In a classic case of misinterpreting data or dumbing it down to the point even Communications majors imagine they understand it, this idiot article completely misses the most important point about the boneheads who play with their cell phones while driving, “Survey finds people text and drive knowing dangers.” There are two major contradictory statements in this article:
I disagree with the claim that those delusional drivers that surveyed first statement are “aware” of anything. I watch those morons tailgate, wander across lane markers, panic at the slightest variation in road or traffic conditions, fail miserably at the most remedial attempts to merge in traffic, and generally display driving skills that would embarrass a dog. I do not, under any circumstances believe 98% of cell phone addicts are skilled enough to recognize any sort of danger until their vehicle is sliding over a precipice.
On the other hand, I totally agree with the second statement. I do believe these skidding down the highway of life morons absolutely believe “they can do several things at once, even while driving. The problem is that they do not do anything well. Ever. So their standards are sub-human.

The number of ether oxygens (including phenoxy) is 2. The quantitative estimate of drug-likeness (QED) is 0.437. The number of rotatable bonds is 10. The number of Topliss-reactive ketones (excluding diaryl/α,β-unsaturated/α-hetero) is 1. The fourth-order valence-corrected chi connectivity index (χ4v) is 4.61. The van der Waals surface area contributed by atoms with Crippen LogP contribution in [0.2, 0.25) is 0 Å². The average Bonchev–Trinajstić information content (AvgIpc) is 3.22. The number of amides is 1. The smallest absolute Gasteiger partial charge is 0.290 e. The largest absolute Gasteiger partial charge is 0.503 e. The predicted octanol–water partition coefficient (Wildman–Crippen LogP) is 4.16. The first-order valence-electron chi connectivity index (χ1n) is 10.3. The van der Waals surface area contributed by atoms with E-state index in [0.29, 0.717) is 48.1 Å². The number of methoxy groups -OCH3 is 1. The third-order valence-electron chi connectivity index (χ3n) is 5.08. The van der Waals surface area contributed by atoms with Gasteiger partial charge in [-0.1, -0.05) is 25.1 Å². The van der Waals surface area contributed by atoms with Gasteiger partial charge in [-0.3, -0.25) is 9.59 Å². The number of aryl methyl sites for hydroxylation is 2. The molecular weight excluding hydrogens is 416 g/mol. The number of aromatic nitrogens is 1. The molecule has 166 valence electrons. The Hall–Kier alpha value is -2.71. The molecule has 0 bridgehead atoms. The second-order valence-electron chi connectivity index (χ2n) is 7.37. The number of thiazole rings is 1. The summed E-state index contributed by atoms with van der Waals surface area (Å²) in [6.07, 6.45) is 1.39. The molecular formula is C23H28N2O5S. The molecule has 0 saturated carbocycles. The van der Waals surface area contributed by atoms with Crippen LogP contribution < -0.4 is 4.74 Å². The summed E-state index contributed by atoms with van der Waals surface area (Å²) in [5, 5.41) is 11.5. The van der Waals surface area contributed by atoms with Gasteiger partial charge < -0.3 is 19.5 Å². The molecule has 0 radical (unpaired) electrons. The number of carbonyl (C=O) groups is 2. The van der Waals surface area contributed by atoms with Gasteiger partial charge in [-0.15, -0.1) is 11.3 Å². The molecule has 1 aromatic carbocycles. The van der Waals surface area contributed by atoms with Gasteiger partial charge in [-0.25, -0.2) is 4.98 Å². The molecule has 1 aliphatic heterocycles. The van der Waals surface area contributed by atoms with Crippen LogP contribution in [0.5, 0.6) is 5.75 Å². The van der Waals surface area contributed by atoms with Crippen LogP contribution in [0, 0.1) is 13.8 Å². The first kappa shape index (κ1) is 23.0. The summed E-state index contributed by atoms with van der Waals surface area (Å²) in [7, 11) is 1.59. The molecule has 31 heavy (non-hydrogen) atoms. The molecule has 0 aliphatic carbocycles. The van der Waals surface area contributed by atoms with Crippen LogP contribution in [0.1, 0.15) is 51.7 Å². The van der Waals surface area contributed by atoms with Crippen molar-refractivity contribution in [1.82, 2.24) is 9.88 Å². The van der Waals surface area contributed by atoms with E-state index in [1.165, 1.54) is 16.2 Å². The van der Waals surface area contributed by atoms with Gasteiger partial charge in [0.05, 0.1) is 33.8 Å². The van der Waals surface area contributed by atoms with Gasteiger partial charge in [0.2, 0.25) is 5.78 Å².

Almost ironically, AT&T conducted this poll with the half-hearted side-goal of promoting their “free app that silences text message alerts and activates automatically when a person is moving 15 miles per hour or faster. (Passengers can turn it off.)” True to form, this too-big-to-fail corporation is masking their responsibility in this plague of distracted, deadly drivers with an easily bypassed app that requires the user to be sentient. We all know the solution is to force the telcoms to use existing technology to shut down all mobile communications when the phone is in motion. Fuck a lot off passengers. They can’t drink in a moving vehicle, why should they be calling anyone and distracting the driver with their inane chatter? Personally, I think the real solution is to make the telcoms partially responsible (as deep pockets) for any crash, injury, or fatality in which their service is involved. A few multi-million dollar lawsuits and they’ll suddenly do the right thing.